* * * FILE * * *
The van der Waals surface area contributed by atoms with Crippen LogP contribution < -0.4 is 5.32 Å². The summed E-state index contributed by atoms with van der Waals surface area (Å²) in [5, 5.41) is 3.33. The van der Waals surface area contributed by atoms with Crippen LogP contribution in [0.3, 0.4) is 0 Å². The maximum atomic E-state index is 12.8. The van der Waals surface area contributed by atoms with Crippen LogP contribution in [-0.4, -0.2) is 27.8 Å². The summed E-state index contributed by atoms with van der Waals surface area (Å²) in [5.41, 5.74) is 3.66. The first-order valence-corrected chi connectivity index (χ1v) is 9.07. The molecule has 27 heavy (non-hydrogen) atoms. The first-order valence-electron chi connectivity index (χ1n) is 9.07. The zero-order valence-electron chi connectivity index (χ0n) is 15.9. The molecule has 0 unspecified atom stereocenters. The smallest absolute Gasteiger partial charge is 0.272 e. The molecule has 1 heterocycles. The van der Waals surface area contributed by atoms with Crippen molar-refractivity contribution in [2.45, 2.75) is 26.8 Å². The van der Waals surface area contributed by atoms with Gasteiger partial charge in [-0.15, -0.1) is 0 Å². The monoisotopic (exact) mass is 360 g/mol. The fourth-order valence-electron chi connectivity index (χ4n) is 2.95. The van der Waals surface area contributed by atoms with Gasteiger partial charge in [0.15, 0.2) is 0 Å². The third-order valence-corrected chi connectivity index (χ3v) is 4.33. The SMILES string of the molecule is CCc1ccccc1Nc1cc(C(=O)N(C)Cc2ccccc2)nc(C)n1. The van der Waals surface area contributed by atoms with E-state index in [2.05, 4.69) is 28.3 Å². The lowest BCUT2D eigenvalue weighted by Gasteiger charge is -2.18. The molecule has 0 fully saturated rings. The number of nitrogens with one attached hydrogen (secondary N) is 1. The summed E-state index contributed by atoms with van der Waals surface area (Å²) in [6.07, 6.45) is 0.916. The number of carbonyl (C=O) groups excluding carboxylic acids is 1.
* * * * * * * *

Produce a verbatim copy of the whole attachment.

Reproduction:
The van der Waals surface area contributed by atoms with Crippen LogP contribution < -0.4 is 5.32 Å². The summed E-state index contributed by atoms with van der Waals surface area (Å²) in [5, 5.41) is 3.33. The van der Waals surface area contributed by atoms with Crippen LogP contribution in [0.3, 0.4) is 0 Å². The maximum atomic E-state index is 12.8. The van der Waals surface area contributed by atoms with Crippen LogP contribution in [-0.4, -0.2) is 27.8 Å². The summed E-state index contributed by atoms with van der Waals surface area (Å²) in [5.41, 5.74) is 3.66. The first-order valence-corrected chi connectivity index (χ1v) is 9.07. The molecule has 27 heavy (non-hydrogen) atoms. The first-order valence-electron chi connectivity index (χ1n) is 9.07. The zero-order valence-electron chi connectivity index (χ0n) is 15.9. The molecule has 0 unspecified atom stereocenters. The smallest absolute Gasteiger partial charge is 0.272 e. The molecule has 1 heterocycles. The van der Waals surface area contributed by atoms with Crippen molar-refractivity contribution in [2.45, 2.75) is 26.8 Å². The van der Waals surface area contributed by atoms with Gasteiger partial charge in [-0.15, -0.1) is 0 Å². The monoisotopic (exact) mass is 360 g/mol. The fourth-order valence-electron chi connectivity index (χ4n) is 2.95. The van der Waals surface area contributed by atoms with Gasteiger partial charge in [0.15, 0.2) is 0 Å². The third-order valence-corrected chi connectivity index (χ3v) is 4.33. The SMILES string of the molecule is CCc1ccccc1Nc1cc(C(=O)N(C)Cc2ccccc2)nc(C)n1. The van der Waals surface area contributed by atoms with E-state index in [2.05, 4.69) is 28.3 Å². The lowest BCUT2D eigenvalue weighted by Gasteiger charge is -2.18. The molecule has 0 fully saturated rings. The number of nitrogens with one attached hydrogen (secondary N) is 1. The summed E-state index contributed by atoms with van der Waals surface area (Å²) in [6.07, 6.45) is 0.916. The number of carbonyl (C=O) groups excluding carboxylic acids is 1.